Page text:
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A couple of notes. I use my stuff in freshwater. For saltwater, additional weight or larger hooks may also be used. Also, I like my plugs with a front treble and a treble on the tail. The plug could also be made with an additional treble on the body or a siwash on the tail. You may have to mess with the weight a little if you go this route. When slow waked on top, the plug will have a nice wiggle with some roll. If you want less roll, you can grind the edges of the lip some so that the sides of the lip are straight rather than rounded. The tail width can also be modified to change the action some too. Same for wood type that you use. Try several and see what works best for you. To make a larger sized version, just increase the dimensions to the size that you want. The width at the front should be the same as the width of the lip you use. The version Iíve shown is one Iíve been working on for a while and it works how I want. You can use the above as a starting point and experiment to get the action you want from your plug. Be sure to post photos of the ones you come up with. Donít worry, I donít mind people copying this one for their own use Happy turning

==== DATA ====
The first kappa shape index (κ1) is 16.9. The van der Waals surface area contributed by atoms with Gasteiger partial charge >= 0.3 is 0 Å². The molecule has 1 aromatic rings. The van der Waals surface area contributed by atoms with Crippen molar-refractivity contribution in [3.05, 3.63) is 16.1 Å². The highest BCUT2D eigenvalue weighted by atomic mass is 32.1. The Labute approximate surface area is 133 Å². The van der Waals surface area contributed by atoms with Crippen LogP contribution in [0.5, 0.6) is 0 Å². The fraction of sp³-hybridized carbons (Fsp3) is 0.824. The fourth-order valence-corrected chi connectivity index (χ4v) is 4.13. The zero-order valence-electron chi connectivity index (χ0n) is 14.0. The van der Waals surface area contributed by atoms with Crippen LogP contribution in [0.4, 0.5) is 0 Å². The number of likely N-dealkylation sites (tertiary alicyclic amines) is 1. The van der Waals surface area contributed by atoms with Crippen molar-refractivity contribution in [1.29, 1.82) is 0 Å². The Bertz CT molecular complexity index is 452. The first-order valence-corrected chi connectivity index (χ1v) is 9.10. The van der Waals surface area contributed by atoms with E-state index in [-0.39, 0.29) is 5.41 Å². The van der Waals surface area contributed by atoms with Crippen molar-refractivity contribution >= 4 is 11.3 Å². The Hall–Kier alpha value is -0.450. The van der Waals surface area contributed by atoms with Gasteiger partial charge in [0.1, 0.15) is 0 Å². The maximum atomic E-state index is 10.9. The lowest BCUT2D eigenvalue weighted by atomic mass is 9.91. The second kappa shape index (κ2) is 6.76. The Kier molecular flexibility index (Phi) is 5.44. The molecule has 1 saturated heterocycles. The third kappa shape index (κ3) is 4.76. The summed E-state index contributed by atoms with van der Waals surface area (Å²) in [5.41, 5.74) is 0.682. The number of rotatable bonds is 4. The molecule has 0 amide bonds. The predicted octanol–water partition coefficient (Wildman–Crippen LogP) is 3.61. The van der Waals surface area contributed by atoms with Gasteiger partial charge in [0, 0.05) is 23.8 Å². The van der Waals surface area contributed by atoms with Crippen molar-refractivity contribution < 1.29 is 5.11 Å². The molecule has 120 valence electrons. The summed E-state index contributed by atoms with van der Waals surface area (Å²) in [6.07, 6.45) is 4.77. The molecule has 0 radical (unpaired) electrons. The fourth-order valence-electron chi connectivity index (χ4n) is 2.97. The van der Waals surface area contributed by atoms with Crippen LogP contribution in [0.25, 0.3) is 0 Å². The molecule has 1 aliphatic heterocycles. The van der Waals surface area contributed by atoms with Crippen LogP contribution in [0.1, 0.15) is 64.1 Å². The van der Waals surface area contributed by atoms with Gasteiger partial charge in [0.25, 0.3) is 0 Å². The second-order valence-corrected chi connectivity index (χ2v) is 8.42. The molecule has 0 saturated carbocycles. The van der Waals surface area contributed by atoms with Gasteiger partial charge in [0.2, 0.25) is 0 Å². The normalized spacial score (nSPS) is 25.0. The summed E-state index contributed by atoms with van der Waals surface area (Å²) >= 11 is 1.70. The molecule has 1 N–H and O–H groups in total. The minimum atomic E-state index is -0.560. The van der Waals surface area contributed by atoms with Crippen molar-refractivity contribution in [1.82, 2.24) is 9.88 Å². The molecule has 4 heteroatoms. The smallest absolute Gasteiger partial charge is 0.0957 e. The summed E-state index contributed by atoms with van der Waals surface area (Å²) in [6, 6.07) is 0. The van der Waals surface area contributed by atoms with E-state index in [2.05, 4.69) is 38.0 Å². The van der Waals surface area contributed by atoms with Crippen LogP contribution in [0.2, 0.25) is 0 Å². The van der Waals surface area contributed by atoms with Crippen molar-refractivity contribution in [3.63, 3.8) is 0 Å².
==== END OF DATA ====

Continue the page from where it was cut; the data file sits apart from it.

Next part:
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Old 12-21-2004, 11:44 PM   #16
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Quote:
Originally posted by Jigman
Next, I do the swivel, weight, and eye-holes. I do this on the drill press using a simple jig ...
Would help if I attached the photo too

Jigman
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Old 12-22-2004, 07:20 AM   #17